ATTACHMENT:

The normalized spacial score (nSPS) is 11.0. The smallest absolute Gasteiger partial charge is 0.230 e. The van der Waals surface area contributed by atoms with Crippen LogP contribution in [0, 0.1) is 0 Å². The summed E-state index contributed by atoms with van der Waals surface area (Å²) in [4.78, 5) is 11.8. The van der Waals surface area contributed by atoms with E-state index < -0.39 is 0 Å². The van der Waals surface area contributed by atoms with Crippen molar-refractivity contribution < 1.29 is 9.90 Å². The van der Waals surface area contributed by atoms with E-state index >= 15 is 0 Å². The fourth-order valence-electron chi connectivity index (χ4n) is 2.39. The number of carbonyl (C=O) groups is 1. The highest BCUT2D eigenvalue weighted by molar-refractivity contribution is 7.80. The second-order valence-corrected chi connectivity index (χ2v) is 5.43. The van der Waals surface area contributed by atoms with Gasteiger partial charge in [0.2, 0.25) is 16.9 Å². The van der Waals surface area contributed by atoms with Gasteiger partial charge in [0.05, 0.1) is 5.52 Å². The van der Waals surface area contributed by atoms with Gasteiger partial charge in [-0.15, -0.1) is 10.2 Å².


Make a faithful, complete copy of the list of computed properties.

The normalized spacial score (nSPS) is 11.0. The smallest absolute Gasteiger partial charge is 0.230 e. The van der Waals surface area contributed by atoms with Crippen LogP contribution in [0, 0.1) is 0 Å². The summed E-state index contributed by atoms with van der Waals surface area (Å²) in [4.78, 5) is 11.8. The van der Waals surface area contributed by atoms with E-state index < -0.39 is 0 Å². The van der Waals surface area contributed by atoms with Crippen molar-refractivity contribution < 1.29 is 9.90 Å². The van der Waals surface area contributed by atoms with E-state index >= 15 is 0 Å². The fourth-order valence-electron chi connectivity index (χ4n) is 2.39. The number of carbonyl (C=O) groups is 1. The highest BCUT2D eigenvalue weighted by molar-refractivity contribution is 7.80. The second-order valence-corrected chi connectivity index (χ2v) is 5.43. The van der Waals surface area contributed by atoms with Gasteiger partial charge in [0.2, 0.25) is 16.9 Å². The van der Waals surface area contributed by atoms with Gasteiger partial charge in [0.05, 0.1) is 5.52 Å². The van der Waals surface area contributed by atoms with Gasteiger partial charge in [-0.15, -0.1) is 10.2 Å².